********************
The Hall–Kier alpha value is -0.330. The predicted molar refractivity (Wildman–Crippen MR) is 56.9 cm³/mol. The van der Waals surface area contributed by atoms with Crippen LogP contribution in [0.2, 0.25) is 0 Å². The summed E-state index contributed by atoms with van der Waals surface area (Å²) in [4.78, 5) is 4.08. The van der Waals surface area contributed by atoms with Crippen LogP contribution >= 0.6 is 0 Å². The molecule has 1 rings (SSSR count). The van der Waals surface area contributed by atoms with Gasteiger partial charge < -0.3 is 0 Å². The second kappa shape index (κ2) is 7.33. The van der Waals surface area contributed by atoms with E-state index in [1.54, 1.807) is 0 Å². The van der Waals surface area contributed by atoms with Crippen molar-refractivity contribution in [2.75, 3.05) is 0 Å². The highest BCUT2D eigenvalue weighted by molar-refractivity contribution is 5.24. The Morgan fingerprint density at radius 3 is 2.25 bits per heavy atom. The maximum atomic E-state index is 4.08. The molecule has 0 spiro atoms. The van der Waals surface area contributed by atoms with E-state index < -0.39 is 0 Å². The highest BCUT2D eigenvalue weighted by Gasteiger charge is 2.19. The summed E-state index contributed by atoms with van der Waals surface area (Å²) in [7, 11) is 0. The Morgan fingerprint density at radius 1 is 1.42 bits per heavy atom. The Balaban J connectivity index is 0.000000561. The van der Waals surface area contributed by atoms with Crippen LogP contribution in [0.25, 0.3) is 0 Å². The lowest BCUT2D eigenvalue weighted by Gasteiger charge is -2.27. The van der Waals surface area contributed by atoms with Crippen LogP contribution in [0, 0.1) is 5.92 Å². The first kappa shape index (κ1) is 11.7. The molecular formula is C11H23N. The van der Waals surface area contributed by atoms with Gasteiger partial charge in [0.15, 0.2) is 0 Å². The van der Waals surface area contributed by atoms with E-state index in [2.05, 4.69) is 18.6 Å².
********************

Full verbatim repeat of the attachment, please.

The Hall–Kier alpha value is -0.330. The predicted molar refractivity (Wildman–Crippen MR) is 56.9 cm³/mol. The van der Waals surface area contributed by atoms with Crippen LogP contribution in [0.2, 0.25) is 0 Å². The summed E-state index contributed by atoms with van der Waals surface area (Å²) in [4.78, 5) is 4.08. The van der Waals surface area contributed by atoms with Crippen LogP contribution >= 0.6 is 0 Å². The molecule has 1 rings (SSSR count). The van der Waals surface area contributed by atoms with Gasteiger partial charge < -0.3 is 0 Å². The second kappa shape index (κ2) is 7.33. The van der Waals surface area contributed by atoms with E-state index in [1.54, 1.807) is 0 Å². The van der Waals surface area contributed by atoms with Crippen molar-refractivity contribution in [2.75, 3.05) is 0 Å². The highest BCUT2D eigenvalue weighted by molar-refractivity contribution is 5.24. The Morgan fingerprint density at radius 3 is 2.25 bits per heavy atom. The maximum atomic E-state index is 4.08. The molecule has 0 spiro atoms. The van der Waals surface area contributed by atoms with E-state index < -0.39 is 0 Å². The highest BCUT2D eigenvalue weighted by Gasteiger charge is 2.19. The summed E-state index contributed by atoms with van der Waals surface area (Å²) in [7, 11) is 0. The Morgan fingerprint density at radius 1 is 1.42 bits per heavy atom. The Balaban J connectivity index is 0.000000561. The van der Waals surface area contributed by atoms with Crippen LogP contribution in [0.25, 0.3) is 0 Å². The lowest BCUT2D eigenvalue weighted by Gasteiger charge is -2.27. The van der Waals surface area contributed by atoms with Crippen LogP contribution in [0, 0.1) is 5.92 Å². The first kappa shape index (κ1) is 11.7. The molecular formula is C11H23N. The van der Waals surface area contributed by atoms with Gasteiger partial charge in [0.15, 0.2) is 0 Å². The van der Waals surface area contributed by atoms with E-state index in [2.05, 4.69) is 18.6 Å².